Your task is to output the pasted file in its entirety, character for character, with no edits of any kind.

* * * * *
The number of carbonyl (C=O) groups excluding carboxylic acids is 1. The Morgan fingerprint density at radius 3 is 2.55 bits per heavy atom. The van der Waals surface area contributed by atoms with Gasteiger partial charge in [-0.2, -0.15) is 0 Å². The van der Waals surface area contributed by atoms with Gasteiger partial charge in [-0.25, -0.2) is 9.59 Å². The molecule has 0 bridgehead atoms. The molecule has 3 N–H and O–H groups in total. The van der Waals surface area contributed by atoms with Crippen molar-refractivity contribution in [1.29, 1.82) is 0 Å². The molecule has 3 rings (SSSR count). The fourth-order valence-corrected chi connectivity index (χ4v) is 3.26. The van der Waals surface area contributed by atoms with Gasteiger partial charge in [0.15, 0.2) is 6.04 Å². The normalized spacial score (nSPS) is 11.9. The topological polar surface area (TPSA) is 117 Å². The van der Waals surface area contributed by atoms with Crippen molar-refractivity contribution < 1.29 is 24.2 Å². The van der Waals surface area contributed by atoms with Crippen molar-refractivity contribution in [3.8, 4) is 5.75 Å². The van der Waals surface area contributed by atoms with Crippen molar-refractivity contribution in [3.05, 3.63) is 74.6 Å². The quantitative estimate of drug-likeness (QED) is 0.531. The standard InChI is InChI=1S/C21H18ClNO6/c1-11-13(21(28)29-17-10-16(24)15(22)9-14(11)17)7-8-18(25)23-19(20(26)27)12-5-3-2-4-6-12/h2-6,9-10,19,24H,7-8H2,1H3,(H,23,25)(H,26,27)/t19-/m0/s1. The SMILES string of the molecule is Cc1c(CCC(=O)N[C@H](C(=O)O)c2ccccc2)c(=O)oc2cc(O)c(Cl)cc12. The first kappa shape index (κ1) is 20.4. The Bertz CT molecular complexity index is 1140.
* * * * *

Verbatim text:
The number of carbonyl (C=O) groups excluding carboxylic acids is 1. The Morgan fingerprint density at radius 3 is 2.55 bits per heavy atom. The van der Waals surface area contributed by atoms with Gasteiger partial charge in [-0.2, -0.15) is 0 Å². The van der Waals surface area contributed by atoms with Gasteiger partial charge in [-0.25, -0.2) is 9.59 Å². The molecule has 0 bridgehead atoms. The molecule has 3 N–H and O–H groups in total. The van der Waals surface area contributed by atoms with Crippen molar-refractivity contribution in [1.29, 1.82) is 0 Å². The molecule has 3 rings (SSSR count). The fourth-order valence-corrected chi connectivity index (χ4v) is 3.26. The van der Waals surface area contributed by atoms with Gasteiger partial charge in [0.15, 0.2) is 6.04 Å². The normalized spacial score (nSPS) is 11.9. The topological polar surface area (TPSA) is 117 Å². The van der Waals surface area contributed by atoms with Crippen molar-refractivity contribution < 1.29 is 24.2 Å². The van der Waals surface area contributed by atoms with Crippen molar-refractivity contribution in [3.8, 4) is 5.75 Å². The van der Waals surface area contributed by atoms with Crippen molar-refractivity contribution in [3.05, 3.63) is 74.6 Å². The quantitative estimate of drug-likeness (QED) is 0.531. The standard InChI is InChI=1S/C21H18ClNO6/c1-11-13(21(28)29-17-10-16(24)15(22)9-14(11)17)7-8-18(25)23-19(20(26)27)12-5-3-2-4-6-12/h2-6,9-10,19,24H,7-8H2,1H3,(H,23,25)(H,26,27)/t19-/m0/s1. The SMILES string of the molecule is Cc1c(CCC(=O)N[C@H](C(=O)O)c2ccccc2)c(=O)oc2cc(O)c(Cl)cc12. The first kappa shape index (κ1) is 20.4. The Bertz CT molecular complexity index is 1140.